If you think that's too broad, well, Mira variables drift in period, at times randomly, so even the old predictions were best guesses, they are not clockwork, but you get an idea of when to concentrate on maxima.

 

And in many ways that's all they did at AAVSO, although they will have taken more recent lightcurve data from their database and used it to measure the last date of maximum and the ones before those for a few years and then found a recent average period by measuring the time between those maxima and dividing by the number of maxima involved.  The more recent the data the more likely to capture the current region of period drift ranges, but even then you won't get a prediction that will necessarily be good to one week, let alone a day.

 

Have fun, it is far simply than it looks or sounds and is just simple arithmetic.  Used to be a bit trickier but as you can find online JD to calendar date converters nowadays the task is much simpler.



#6 Fabricius

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Posted 02 February 2024 - 03:07 PM

First method (labor-intensive, but best possible result):

AAVSO.org > Pick a star > type a star of your choice, e.g. R Leo > Plot a light curve > point at a recent maximum and click > you will see the date and Julian Date of the maximum > predict the next maximum by adding the known period (R Leo = 312 days).

 

Second method:

Variable Star Index > choose a star, e.g. R Leo. Use the historical epoch of maximum and the catalogued period to calculate future maxima.

 

Third method (easiest):

install the free software Cartes du Ciel.

Start the program > View > Variable stars.

 

LPV-predictions.jpg

 

Fourth method (preferred by me):

do not spoil the fun, point a telescope at the star: it is it faint or bright? Estimate the brightness. Repeat later and and be surprised. See how the brightness has changed. Draw a light curve.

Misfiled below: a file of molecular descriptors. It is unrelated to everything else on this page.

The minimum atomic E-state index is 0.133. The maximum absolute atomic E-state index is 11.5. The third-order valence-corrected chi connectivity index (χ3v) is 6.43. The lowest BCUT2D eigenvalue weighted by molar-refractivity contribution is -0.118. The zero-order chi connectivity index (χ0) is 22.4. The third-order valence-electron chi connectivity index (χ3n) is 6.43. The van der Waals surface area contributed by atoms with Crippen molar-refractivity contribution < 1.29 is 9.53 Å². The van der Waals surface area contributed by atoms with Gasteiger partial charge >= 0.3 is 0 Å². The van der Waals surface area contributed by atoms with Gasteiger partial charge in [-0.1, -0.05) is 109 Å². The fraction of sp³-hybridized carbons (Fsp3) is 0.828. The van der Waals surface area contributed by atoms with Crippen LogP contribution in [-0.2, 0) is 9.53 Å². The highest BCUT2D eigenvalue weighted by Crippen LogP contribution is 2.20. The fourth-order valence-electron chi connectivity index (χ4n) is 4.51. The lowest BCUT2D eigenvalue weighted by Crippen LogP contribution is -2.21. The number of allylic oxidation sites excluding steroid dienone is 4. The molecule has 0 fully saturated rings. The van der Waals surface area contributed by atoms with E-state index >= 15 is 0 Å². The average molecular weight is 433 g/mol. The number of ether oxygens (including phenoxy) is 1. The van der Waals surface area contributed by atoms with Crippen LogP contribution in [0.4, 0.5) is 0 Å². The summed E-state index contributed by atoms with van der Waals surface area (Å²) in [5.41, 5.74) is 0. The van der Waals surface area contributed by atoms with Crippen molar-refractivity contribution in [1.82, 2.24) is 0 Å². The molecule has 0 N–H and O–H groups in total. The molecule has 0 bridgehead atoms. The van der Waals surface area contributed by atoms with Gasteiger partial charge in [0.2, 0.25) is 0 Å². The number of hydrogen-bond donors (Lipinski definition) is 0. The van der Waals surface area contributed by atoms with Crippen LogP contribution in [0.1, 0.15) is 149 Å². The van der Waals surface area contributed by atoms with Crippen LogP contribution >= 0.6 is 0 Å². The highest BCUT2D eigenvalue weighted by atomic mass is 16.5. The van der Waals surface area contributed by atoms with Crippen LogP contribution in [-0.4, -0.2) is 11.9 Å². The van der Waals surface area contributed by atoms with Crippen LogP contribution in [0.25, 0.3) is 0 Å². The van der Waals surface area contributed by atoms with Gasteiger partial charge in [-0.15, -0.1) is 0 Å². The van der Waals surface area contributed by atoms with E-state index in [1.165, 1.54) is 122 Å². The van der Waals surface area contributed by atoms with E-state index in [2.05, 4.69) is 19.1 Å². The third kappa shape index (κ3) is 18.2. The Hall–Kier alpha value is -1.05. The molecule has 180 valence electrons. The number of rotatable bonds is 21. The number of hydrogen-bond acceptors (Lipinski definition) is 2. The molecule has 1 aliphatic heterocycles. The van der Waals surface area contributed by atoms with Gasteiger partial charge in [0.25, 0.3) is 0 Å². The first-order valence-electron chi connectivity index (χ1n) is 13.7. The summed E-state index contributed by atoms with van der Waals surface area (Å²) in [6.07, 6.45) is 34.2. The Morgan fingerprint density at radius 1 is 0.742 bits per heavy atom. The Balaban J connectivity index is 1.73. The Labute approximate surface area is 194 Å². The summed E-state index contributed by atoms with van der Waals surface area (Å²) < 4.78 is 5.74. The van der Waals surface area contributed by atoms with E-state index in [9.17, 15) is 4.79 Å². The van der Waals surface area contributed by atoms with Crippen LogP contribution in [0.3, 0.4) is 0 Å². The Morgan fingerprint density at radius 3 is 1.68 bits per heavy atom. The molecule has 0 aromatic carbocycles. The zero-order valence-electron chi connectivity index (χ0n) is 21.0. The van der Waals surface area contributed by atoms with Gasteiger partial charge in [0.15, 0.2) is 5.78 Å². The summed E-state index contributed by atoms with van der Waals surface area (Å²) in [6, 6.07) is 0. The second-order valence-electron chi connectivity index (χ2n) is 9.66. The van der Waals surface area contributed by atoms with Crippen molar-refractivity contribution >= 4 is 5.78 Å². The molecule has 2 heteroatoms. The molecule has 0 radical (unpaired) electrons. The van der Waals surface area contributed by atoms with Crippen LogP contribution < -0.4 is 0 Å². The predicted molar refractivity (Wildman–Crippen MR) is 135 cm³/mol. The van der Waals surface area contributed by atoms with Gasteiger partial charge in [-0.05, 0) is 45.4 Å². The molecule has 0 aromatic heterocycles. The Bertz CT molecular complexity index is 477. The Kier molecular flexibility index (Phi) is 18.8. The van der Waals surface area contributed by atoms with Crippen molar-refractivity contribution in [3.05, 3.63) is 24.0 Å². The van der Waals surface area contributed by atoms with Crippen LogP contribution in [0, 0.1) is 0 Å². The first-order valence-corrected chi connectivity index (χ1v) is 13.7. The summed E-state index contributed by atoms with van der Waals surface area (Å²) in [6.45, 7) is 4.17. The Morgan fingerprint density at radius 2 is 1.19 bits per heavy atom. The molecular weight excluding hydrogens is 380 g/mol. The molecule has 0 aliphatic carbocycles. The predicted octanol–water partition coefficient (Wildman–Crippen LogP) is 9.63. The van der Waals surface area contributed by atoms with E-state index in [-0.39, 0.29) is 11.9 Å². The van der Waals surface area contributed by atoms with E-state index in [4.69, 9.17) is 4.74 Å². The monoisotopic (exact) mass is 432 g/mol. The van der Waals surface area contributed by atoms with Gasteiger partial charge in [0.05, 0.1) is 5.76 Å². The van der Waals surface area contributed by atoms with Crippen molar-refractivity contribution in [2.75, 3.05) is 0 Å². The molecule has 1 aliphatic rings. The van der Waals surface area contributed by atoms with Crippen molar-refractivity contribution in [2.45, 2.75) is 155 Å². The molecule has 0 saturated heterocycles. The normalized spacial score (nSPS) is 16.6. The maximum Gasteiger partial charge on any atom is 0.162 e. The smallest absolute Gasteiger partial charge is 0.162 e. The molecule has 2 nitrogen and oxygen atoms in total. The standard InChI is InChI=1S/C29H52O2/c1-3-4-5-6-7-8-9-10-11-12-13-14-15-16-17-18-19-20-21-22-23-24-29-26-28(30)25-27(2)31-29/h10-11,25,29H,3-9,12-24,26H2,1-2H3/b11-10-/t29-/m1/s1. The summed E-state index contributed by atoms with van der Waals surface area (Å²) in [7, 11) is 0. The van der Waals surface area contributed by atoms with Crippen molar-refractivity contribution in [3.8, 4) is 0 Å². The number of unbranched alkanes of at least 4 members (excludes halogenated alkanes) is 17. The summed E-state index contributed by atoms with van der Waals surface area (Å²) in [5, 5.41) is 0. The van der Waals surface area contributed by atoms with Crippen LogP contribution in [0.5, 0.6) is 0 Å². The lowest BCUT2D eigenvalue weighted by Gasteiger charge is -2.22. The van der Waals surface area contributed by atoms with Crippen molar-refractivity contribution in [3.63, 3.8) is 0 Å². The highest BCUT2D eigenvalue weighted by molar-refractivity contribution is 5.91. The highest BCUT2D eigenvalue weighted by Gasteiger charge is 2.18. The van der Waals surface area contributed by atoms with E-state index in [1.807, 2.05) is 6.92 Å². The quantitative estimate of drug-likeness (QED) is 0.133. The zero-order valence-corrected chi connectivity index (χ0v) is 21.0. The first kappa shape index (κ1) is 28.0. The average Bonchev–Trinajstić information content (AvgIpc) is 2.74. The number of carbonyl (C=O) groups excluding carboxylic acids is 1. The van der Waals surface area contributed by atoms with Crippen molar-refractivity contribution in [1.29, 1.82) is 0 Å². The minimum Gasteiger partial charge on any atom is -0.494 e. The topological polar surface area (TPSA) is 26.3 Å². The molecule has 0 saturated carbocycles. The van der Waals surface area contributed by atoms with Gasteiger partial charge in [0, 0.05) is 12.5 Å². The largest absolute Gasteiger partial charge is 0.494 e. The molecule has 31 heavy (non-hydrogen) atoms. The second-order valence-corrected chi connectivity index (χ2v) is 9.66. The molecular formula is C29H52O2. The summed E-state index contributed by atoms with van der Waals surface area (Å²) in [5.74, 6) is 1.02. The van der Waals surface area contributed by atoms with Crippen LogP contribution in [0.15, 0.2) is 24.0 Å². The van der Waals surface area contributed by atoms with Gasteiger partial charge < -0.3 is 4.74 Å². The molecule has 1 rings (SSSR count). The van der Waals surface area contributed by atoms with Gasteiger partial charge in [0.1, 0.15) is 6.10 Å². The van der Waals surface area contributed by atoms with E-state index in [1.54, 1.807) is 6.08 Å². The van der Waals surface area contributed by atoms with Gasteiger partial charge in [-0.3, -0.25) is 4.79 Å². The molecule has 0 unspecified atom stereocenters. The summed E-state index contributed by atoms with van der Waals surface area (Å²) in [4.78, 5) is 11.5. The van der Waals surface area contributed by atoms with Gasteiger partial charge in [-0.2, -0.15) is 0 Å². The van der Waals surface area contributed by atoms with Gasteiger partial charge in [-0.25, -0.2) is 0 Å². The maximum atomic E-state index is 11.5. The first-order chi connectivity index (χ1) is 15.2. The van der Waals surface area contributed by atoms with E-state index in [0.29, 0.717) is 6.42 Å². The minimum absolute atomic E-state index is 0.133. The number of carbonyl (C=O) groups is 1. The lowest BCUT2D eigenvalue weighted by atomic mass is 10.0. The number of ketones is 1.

Edited by Fabricius, 02 February 2024 - 03:17 PM.


#7 KMA

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Posted 03 February 2024 - 02:47 AM

There is JD calendar for 2024

on AAVSO website.

KMA



#8 Ed Wiley

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Posted 03 February 2024 - 11:46 AM

Just to clear the air about AAVSO: The entire operation has 8 (eight) official staff members, one of whom is an undergraduate student. All of the rest of the work is done by volunteers working without salary. For example, I teach the 6-week introductory photometry course as a volunteer. Other volunteers teach other courses, gratis. Other volunteer members take care of VPhot. Another writes programs for determining transformation coefficients and another for incorporating the ability to transform data directly in VPhot. The original max-min of LPV was written, I think, by a volunteer. The observing section leaders are all volunteers. The editor of JAAVSO is a volunteer and a professional astronomer to boot. The list goes on...

 

We do this to support AAVSO's mission. Those who do not understand the efforts of we volunteers to support AAVSO and its small paid staff should not recommend anything about AAVSO without understanding more of its actual workings. It's true, AAVSO cannot be everything to everyone's needs, but a bit of understanding is in order.

 

Fabricius: thanks for your post. I'm lazy. I use your #3. But beginners should be aware that the magnitudes are best for V filters and having the Max/Min dates only give those two values and only for that one filter or pair of eyes. But if you click on the name you get lots of information, including a prediction of the current status relative to a simplified light curve. Note that the list is incomplete, there are many more variables, but the selection is excellent for beginners. For well observed LPVs (the kind beginning photometrists should be working on at first), a strategy is to consult the light curve available at AAVSO until they get the hang of what is happening during the period. One strategy is to interpolate and bracket with several different exposures. This brings you to #4 and having the experience to make a good guess and get that SNR over 100. That comes with time.

 

Ed


Edited by Ed Wiley, 03 February 2024 - 12:06 PM.